|Instructor:||Peter Dinda (Office Hours: Thursdays, 2-5pm, or by appointment, Tech L463)|
|Undergrad Assistant:||Chunxiao Diao (Office Hours: Tuesdays, 2-5pm, or by appointment, Wilkinson Lab)|
|Class Time:||Winter 2015, Tuesdays and Thursdays, 9:30-11:00am|
|Class Location:||Tech LG62 (may move to a conference room)|
|Course number:||EECS 441|
The bulk of the time in this class is spent examining a virtual machine monitor (VMM) in depth, at the source code level. The course explains the hardware/software interface of a modern x86 computer in detail. A VMM is an operating system that is implemented directly on top of the hardware interface, and itself presents a hardware interface to higher-level software.
Both Computer Science students and Computer Engineering students can benefit from EECS 441, as it focuses on the hardware/software interface. Students will also acquire valuable kernel development skills by working on projects related to virtualization. In short, students will learn how a real modern machine and operating system work, and how to extend them.
We will examine the implementation of the Palacios VMM from my V3VEE Research Project. In particular, we will take a look at the "bleeding edge" of the devel branch. Furthermore, the class will share a repository so that every student or group can contribute as a core developer and see what's going on. Palacios is an embeddable VMM, and we will consider its embedding into Linux as a kernel module. We may also use two other kernels: the Kitten lightweight kernel from Sandia National Labs and the Nautilus kernel under development here at Northwestern.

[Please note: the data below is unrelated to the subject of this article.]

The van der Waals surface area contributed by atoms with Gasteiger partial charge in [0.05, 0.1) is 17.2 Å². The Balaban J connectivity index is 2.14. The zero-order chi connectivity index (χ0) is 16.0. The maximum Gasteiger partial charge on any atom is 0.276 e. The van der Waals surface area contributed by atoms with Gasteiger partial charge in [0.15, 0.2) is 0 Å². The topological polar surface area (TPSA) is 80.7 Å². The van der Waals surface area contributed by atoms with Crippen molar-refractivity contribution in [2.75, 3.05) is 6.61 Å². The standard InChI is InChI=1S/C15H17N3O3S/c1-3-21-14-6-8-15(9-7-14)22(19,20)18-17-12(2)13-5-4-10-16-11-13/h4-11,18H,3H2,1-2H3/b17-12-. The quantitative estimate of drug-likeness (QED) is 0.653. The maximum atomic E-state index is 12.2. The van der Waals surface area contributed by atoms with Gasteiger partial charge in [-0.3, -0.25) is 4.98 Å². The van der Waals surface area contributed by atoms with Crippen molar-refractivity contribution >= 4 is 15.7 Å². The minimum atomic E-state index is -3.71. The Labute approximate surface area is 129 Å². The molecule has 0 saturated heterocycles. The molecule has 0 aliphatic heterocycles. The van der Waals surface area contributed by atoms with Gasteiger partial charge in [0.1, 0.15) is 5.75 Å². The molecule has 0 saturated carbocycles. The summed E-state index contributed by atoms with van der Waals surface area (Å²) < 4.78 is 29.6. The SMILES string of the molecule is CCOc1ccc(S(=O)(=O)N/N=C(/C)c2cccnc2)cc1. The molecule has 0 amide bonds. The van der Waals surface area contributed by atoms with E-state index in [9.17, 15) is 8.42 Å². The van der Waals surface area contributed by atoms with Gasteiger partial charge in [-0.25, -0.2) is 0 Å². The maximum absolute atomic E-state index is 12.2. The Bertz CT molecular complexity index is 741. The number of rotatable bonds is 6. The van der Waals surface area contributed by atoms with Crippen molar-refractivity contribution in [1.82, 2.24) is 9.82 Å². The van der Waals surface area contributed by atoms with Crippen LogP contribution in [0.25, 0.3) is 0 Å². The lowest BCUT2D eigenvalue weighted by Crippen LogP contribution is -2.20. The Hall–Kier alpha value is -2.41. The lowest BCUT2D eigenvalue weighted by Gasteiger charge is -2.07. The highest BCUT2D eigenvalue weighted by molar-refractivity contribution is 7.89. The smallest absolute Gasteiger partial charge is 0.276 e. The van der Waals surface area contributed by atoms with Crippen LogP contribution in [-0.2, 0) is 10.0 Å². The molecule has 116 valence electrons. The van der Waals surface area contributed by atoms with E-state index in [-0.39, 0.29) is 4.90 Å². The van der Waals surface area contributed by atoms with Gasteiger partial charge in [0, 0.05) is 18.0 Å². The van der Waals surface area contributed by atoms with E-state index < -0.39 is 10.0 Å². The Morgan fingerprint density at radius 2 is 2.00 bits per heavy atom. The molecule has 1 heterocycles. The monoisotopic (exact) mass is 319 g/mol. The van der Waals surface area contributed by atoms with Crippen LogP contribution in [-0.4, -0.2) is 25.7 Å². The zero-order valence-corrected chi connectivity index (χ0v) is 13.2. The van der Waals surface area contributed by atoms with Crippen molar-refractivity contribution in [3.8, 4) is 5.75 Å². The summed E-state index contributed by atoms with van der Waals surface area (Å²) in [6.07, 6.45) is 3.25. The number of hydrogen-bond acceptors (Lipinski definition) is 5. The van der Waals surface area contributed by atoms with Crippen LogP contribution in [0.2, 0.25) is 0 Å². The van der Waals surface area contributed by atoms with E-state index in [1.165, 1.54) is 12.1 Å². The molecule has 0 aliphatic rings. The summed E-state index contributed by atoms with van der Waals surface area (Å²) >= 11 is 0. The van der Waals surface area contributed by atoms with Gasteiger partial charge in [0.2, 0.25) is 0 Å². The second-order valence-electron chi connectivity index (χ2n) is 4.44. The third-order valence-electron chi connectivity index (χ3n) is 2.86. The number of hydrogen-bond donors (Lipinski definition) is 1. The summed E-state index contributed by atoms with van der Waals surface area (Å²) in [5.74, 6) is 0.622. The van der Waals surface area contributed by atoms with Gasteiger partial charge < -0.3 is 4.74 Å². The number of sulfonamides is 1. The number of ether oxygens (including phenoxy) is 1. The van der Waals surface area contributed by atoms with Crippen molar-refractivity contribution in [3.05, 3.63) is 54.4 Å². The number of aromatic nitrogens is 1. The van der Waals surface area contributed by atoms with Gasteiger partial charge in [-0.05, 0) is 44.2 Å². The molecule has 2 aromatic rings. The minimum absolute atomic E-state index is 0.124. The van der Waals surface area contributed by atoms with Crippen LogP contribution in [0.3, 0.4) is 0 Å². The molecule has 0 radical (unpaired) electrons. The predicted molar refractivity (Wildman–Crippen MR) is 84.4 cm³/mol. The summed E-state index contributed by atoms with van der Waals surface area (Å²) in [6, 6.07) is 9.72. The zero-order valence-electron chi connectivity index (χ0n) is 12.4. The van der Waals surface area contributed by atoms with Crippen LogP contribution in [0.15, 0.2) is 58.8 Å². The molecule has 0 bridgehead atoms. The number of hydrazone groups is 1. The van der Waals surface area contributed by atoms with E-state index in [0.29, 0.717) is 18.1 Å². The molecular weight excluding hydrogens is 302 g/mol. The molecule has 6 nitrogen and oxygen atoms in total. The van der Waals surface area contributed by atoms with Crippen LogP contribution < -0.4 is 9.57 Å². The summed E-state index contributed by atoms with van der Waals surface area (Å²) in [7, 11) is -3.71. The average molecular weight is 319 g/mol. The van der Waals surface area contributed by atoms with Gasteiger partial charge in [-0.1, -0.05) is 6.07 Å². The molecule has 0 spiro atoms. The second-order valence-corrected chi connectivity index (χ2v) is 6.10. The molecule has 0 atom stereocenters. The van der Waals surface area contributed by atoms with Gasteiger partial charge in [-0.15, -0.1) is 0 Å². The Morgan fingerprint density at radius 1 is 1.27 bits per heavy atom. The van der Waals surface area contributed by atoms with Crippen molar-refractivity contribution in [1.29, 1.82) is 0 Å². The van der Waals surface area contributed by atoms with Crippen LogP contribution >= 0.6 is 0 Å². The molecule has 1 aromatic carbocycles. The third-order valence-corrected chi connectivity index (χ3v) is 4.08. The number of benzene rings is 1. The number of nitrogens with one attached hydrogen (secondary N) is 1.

Within the undergraduate CS major, EECS 441 counts for breadth or depth credit in the systems area. Undergraduates are welcome.
For graduate students, EECS 441 counts as a graduate course.
The testbed hardware used in this course was generously donated by Shea Lutton and the Murphy Society. We gratefully acknowledge their contributions to the success of this course and to experimental computer systems education at Northwestern.
Coming into this course, you must have a basic familiarity with systems, specifically x86 32 or 64 bit systems, to the level of EECS 213 or EECS 205, and be familiar with the C programming language and the Unix development environment. Familiarity with basic operating systems (EECS 343 or similar) is a prequisite for the course. Familiarity with computer archiecture (EECS 361 or similar) is useful. Because there are many ways to achieve this basic background, the instructor has interviewed students before the class. If you're in the course, it's because the instructor thinks you have the background to do well. If you'd like to join the class, talk to the instructor about a permission number.
For the most part, we will be examining and discussing real code on a real machine in the class. There is no required textbook. This makes it essential that you attend class, and use office hours. Also, this is a learn by doing class, so it is essential that you get your feet wet quickly.
The following reference book is a good explanation of virtual machines in general:
The Linux kernel is a powerful, practical operating systems codebase that is free for anyone to download and use. In addition to the code itself, you will find the following book to be very helpful in that it explains the structure and theory of operation of Linux in high quality way.Whatever Linux books you read, for the purposes of this course, make sure that they are about version 2.6 of the kernel, which is substantially different from prior versions. Version 3.0+ are also appropriate, although we will use 2.6 here.